Paper No. 196-3
Presentation Time: 2:30 PM-6:30 PM
A FAR-TRAVELED LATE MIOCENE BASALT FLOW FROM CENTRAL OREGON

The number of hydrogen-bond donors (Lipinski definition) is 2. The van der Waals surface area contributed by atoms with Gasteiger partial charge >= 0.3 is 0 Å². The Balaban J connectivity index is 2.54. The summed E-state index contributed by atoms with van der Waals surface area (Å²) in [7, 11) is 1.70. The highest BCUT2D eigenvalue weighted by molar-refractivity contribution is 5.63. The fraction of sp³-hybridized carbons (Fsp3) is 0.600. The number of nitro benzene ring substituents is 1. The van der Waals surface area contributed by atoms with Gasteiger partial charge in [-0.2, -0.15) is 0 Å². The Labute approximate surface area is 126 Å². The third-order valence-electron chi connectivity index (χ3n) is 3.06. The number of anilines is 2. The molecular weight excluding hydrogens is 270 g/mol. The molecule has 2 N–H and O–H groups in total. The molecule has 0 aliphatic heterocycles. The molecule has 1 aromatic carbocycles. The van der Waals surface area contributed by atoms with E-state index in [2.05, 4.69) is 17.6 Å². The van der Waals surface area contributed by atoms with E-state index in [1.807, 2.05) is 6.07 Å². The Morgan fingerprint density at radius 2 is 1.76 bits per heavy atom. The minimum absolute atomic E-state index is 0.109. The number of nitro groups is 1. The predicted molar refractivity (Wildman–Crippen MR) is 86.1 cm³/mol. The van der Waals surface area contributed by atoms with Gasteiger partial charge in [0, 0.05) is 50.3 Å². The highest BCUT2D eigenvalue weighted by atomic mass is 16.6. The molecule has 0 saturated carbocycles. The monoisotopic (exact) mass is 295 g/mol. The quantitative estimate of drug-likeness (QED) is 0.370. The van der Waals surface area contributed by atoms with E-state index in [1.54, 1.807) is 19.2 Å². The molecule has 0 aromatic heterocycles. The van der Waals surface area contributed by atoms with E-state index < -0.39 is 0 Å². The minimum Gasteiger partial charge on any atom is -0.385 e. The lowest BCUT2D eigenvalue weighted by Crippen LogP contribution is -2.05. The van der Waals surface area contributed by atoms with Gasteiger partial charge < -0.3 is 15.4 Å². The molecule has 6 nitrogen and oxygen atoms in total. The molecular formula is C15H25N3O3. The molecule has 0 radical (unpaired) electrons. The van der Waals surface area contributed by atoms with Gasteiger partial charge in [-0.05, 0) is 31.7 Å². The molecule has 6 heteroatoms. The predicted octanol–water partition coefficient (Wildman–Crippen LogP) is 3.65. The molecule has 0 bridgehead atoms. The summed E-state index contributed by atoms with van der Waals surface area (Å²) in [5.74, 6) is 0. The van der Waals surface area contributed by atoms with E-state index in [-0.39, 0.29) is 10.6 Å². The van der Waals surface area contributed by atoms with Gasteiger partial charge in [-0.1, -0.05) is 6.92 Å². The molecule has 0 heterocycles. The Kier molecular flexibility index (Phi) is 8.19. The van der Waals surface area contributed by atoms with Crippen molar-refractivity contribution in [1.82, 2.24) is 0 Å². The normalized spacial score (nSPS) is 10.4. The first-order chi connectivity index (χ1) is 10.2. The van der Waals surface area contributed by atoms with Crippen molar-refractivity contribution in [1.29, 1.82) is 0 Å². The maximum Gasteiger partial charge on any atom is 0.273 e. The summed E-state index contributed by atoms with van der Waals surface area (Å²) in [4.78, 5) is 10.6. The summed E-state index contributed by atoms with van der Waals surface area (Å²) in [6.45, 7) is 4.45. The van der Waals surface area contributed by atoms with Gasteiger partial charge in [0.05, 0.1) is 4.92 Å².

Two widely separated basalt lava flow sequences in central and northern Oregon are likely the products of a single eruptive episode. The Tetherow Butte Basalt (of the Deschutes Formation) issued from Tetherow Butte (lava km zero). It is a plains-forming basalt with nearly continuous outcrops as far north as Gateway (lava km 55). Similar lava is found again near Maupin (lava km 97), where it lies in a slightly incised ancestral Deschutes River canyon. The next known outcrops, mapped as basalt of Fulton Ridge (in the Dalles Formation) are near the confluence of Deschutes and Columbia Rivers (lava km 156) and extend several miles west along the south slope of the Columbia (lava km 167). Back-of-envelope calculations suggest a minimum erupted volume of 10 km3 (uncorrected to dense rock equivalent). The Tetherow Butte and Fulton Ridge basalts are chemically and petrographically similar and appear to be distinct from other regional lava flows, such as the those of the Columbia River Basalt Group, Deschutes Formation, and Dalles Formation. These two basalt units are low in aluminum, high in iron and titanium, have sparse to no olivine phenocrysts, contain 0.5-mm clinopyroxene microphenocrysts in a fine-grained groundmass, and lack diktytaxitic texture. Radiometric dating places them in the same age range. 40Ar/39Ar ages from the Tetherow Butte basalts by other researchers during the past 30 years range from 5.17-5.57±0.10 Ma. Our new 40Ar/39Ar ages from the Fulton Ridge basalt are 5.43±0.09 Ma and 5.45±0.08 Ma. Paleomagnetic measurements show a stable, normal-polarity direction at six sites sampled; this age-polarity association is at odds with the present geomagnetic polarity time scale. Paleomagnetic directions from lava flows in the north (Fulton Ridge) have a counterclockwise declination (D=359.4°; I=+59.6°; a95=7.9°) compared to those in the south (Tetherow Butte, D=008.2°; I=+55.0°; a95=4.8°), perhaps due to the numerous intervening northwest-striking lateral faults in northern region of basalt outcrops. Geochemical, geochronological, and paleomagnetic data suggest these widely separated outcrops are the same lava sequence, spanning a distance at least 160 km along the ancestral Deschutes River and downstream Columbia River and establishing a stratigraphic tie between the Deschutes and Dalles Formations.